- The Refiner can use its normal method of dip sampling, provided that this will produce the necessary samples for fire assay (in the case of gold) and, in the case of silver, for spectrographic analysis, including by spark OES which requires a plate type sample of dimensions approximately 25 x 25 mm).
The Supervisor will report to LBMA using a standardised format including information on:
- the use to which the refined metal will be put,
- the raw materials used,
- the processes leading up to the sample being taken,
- the method of dip sampling employed and,
- in the case of Bars which are to be numbered, the numbers of the Bars produced.
2.3 Treatment of the dip samples
Two of the eight samples will be sealed and sent by the Supervisor to LBMA. One will be left with the Refiner for assaying and five will be sealed by the Supervisor and left with the Refiner as reserves.
The sample left with the Refiner by the Supervisor should be assayed by corrected fire assay or appropriate spectrographic technique in the case of gold and by an appropriate spectrographic method of analysis in the case of silver. The number of individual fire assay trials to be carried out is not specified by LBMA but is instead left to the Refiner, according to its normal practice. For gold fire assays, the report should include the individual trial results expressed to five significant figures of fineness and the mean of the trial results, also to five figures.
The assay results should be presented in an Excel or .csv file and submitted by email to the GDL Team within four working days after the dip sampling. The method of assaying must be stated in the report (including the type of spectrographic testing used for silver). In the case of the assaying of silver by spectrographic methods, oxygen and nitrogen should be ignored when deducting the sum of the impurities from 1000 (in other words, these gases should be treated as silver).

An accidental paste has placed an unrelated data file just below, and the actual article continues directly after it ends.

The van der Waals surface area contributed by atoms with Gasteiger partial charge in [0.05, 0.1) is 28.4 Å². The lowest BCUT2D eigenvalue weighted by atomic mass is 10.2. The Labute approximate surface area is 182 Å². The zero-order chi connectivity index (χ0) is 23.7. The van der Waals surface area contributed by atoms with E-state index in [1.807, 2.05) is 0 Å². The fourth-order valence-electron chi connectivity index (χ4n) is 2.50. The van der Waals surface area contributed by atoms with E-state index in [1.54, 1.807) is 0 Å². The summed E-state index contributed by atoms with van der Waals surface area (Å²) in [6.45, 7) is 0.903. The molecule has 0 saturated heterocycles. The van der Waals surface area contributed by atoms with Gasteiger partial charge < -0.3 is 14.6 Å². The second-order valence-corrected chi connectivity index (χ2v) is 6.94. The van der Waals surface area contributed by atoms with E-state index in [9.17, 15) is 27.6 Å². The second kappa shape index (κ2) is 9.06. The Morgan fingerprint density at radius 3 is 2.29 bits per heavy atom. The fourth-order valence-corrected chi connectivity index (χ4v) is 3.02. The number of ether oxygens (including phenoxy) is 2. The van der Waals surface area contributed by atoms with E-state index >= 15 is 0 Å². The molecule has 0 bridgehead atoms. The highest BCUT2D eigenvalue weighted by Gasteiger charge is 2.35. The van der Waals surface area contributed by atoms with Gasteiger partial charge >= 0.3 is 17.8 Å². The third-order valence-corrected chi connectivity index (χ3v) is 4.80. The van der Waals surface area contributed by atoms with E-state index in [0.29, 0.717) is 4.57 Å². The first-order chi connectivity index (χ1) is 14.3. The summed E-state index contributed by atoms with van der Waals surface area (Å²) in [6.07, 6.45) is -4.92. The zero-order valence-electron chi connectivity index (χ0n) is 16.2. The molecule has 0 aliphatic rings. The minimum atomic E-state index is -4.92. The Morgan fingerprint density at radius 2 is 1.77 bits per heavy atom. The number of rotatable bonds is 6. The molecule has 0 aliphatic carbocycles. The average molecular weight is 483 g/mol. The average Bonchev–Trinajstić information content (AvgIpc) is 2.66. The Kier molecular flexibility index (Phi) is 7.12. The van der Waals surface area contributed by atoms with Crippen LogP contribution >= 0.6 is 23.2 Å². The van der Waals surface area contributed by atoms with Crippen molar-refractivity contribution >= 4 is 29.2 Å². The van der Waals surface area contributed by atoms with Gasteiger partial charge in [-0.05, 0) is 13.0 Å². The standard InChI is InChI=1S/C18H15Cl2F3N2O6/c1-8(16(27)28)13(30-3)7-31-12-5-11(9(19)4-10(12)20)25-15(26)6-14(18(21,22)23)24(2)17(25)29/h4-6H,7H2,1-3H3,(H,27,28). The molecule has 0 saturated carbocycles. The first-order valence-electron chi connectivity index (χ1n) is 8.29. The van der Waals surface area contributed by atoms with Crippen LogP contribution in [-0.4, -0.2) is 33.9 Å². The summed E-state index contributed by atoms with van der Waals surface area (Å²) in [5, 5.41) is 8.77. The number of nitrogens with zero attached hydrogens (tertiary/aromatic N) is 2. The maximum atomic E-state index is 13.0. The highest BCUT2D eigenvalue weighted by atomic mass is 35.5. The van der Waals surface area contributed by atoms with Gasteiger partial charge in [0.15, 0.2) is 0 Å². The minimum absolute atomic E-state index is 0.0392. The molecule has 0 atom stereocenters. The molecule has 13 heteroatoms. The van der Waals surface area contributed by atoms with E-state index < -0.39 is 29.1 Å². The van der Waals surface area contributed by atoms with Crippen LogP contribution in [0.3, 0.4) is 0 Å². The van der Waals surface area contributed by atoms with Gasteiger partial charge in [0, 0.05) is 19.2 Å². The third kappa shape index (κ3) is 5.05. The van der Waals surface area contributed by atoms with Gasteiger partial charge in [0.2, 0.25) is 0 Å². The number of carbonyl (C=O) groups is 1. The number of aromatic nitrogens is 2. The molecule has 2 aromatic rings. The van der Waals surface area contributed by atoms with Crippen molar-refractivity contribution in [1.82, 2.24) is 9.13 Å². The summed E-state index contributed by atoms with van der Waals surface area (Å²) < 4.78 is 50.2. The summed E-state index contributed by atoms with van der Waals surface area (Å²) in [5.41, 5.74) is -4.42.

When determining the assay of dip samples using spectrographic methods, the applicant is responsible for identifying all impurity elements contained therein which will determine the final assay. LBMA does not prescribe detailed procedures or criteria for assaying by means of spectrographic methods but Annex I lists the elements that Referees will typically determine.
The report on a silver dip sample should include the elemental analysis using the LBMA template which will be provided, as well as the silver assay obtained by difference for all trials.
The LBMA Executive Committee will treat the information provided by the Refiner in strict confidence. In particular, no information which could be used to identify the Refiner will be provided to the Referee(s) that will assay the dip sample. However, at the conclusion of the Proactive Monitoring the assays of the Refiner and Referee will be sent (anonymously via the Executive) to each other.
On receipt of the two samples by LBMA, both samples will be sent, according to a rota, to two of Referees who will be asked to assay the sample they receive to five significant figures. It should be noted that the Referees will not be aware of the identity of the Refiner that provided the samples.
For gold, the Referee will carry out at least 6 trials by means of corrected fire assay and will include the results in the report sent to LBMA. In the case of silver, the Referee will normally use one or other spectrographic analysis method and determine the silver assay by difference (with dissolved gases such as oxygen counting as silver). The Referee will provide to LBMA the elemental analysis of the dip sample as well as the silver assay obtained by difference.
If the assays of the Refiner and Referees fail to agree within the tolerances described below, the Refiner will also be asked to unseal one of the spare samples, carry out an assay on it and submit a new assay report to LBMA within five working days.